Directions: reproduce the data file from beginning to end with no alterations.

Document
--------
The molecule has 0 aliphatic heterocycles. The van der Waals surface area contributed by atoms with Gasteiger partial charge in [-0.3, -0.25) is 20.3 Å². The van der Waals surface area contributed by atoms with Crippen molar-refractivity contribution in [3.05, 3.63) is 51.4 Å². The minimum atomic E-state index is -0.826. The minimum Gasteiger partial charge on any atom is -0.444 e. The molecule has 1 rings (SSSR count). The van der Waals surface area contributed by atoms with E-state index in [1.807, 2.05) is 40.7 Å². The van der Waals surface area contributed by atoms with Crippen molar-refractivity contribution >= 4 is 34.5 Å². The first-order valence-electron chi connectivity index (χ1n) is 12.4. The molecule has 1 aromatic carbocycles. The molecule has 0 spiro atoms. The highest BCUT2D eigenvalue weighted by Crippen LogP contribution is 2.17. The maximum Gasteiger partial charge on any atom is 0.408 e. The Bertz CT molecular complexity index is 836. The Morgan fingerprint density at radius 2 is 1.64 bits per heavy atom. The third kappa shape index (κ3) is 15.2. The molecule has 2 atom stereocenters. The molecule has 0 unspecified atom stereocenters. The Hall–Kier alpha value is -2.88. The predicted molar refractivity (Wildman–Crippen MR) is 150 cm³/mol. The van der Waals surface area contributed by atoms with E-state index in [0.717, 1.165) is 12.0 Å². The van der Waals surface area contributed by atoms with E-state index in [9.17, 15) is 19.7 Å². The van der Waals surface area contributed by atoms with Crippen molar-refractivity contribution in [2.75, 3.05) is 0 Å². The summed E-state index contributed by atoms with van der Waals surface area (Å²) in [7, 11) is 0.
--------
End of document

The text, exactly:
The molecule has 0 aliphatic heterocycles. The van der Waals surface area contributed by atoms with Gasteiger partial charge in [-0.3, -0.25) is 20.3 Å². The van der Waals surface area contributed by atoms with Crippen molar-refractivity contribution in [3.05, 3.63) is 51.4 Å². The minimum atomic E-state index is -0.826. The minimum Gasteiger partial charge on any atom is -0.444 e. The molecule has 1 rings (SSSR count). The van der Waals surface area contributed by atoms with E-state index in [1.807, 2.05) is 40.7 Å². The van der Waals surface area contributed by atoms with Crippen molar-refractivity contribution >= 4 is 34.5 Å². The first-order valence-electron chi connectivity index (χ1n) is 12.4. The molecule has 1 aromatic carbocycles. The molecule has 0 spiro atoms. The highest BCUT2D eigenvalue weighted by Crippen LogP contribution is 2.17. The maximum Gasteiger partial charge on any atom is 0.408 e. The Bertz CT molecular complexity index is 836. The Morgan fingerprint density at radius 2 is 1.64 bits per heavy atom. The third kappa shape index (κ3) is 15.2. The molecule has 2 atom stereocenters. The molecule has 0 unspecified atom stereocenters. The Hall–Kier alpha value is -2.88. The predicted molar refractivity (Wildman–Crippen MR) is 150 cm³/mol. The van der Waals surface area contributed by atoms with E-state index in [0.717, 1.165) is 12.0 Å². The van der Waals surface area contributed by atoms with E-state index in [9.17, 15) is 19.7 Å². The van der Waals surface area contributed by atoms with Crippen molar-refractivity contribution in [2.75, 3.05) is 0 Å². The summed E-state index contributed by atoms with van der Waals surface area (Å²) in [7, 11) is 0.